ISSN: 2320-2459

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Stellar Astrophysics

Cruz A*

Editorial Office, Pure and Applied Physics, India

*Corresponding Author:
Cruz A
Editorial Office, Pure and Applied Physics, India
E-mail: [email protected]

Received date: 20/08/2021; Accepted date: 24/08/2021; Published date: 30/08/2021

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Editorial Note

The study of stars and stellar evolution relies heavily on the analysis of stellar spectra. The necessity for atomic line data from the ultraviolet to the infrared regions is bigger now than ever. Within the past twenty years, the time since the launch of the Hubble Space Telescope, great progress has been made in acquiring atomic data for UV transitions. The optical wavelength region, now expanded by progress in detector technology, continues to supply motivation for brand spanking new atomic data. Additionally, investments in new instrumentation for ground-based and space observatories has cause the supply of high-quality spectra at IR wavelengths, where the necessity for atomic data is most crucial.

Stellar physics and evolution calculations enable a broad range of research in astrophysics. Modules for Experiments in Stellar Astrophysics (MESA) may be a suite of open source, robust, efficient, thread-safe libraries for a good range of applications in computational stellar astrophysics. A one-dimensional stellar evolution module, MESA star, combines many of the numerical and physics modules for simulations of a good range of stellar evolution scenarios starting from very Low Mass to massive stars, including advanced evolutionary phases. MESA star solves the fully coupled structure and composition equations simultaneously. It uses adaptive mesh refinement and complicated time step controls, and supports shared memory parallelism supported Open MP. State-of-the-art modules provide equation of state, opacity, natural process rates, element diffusion data, and atmosphere boundary conditions. Each module is made as a separate Fortran 95 library with its own explicitly defined public interface to facilitate independent development. Several detailed examples indicate the extensive verification and testing that's continuously performed and demonstrates the wide selection of capabilities that MESA possesses.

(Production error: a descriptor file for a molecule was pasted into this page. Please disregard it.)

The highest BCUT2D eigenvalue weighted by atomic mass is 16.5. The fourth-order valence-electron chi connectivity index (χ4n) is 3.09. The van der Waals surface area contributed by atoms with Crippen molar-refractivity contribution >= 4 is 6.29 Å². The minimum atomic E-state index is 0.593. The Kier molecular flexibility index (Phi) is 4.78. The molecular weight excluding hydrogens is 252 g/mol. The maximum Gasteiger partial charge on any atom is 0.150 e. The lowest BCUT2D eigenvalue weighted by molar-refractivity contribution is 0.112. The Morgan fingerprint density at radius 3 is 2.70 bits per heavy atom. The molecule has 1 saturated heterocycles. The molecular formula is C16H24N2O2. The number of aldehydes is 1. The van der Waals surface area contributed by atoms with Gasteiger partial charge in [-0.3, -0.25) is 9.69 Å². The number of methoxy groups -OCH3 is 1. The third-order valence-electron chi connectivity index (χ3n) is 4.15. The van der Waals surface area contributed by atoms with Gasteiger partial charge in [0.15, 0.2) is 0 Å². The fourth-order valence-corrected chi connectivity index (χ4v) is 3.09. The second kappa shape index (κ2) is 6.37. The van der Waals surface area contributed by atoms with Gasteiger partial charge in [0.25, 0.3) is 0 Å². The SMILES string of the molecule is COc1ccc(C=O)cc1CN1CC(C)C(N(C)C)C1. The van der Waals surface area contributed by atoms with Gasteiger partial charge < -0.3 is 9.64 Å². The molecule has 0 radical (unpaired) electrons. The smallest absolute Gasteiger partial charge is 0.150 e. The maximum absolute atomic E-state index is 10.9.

These examples include evolutionary tracks of very Low Mass stars, brown dwarfs, and Jovian planet planets to very old ages; the entire evolutionary track of a 1 MΘ star from the Pre-Main Sequence (PMS) to a cooling white dwarf; the solar sound speed profile; the evolution of intermediate-mass stars through the He-core burning phase and therefore thermal pulses on the He-shell burning asymptotic giant branch phase; the inside structure of slowly pulsating B Stars and Beta Cepheids; the entire evolutionary tracks of massive stars from the PMS to the onset of core collapse; mass transfer from stars undergoing Roche lobe overflow; and the evolution of helium accretion onto a star .

The discovery on stars of coronae and of X-ray emission from flares within the 1970's opened the investigation of stellar activity. Solar-stellar astrophysics has now become a street. The rich detail of the Sun provides a closeup view of physical phenomena, while the stellar observations provide how to, in effect, vary the otherwise fixed solar parameters. During this way we will study the evolution of the Sun, the dependence of activity on rotation, and therefore the degree of autonomy between magnetic fields and such fundamental parameters as mass and age.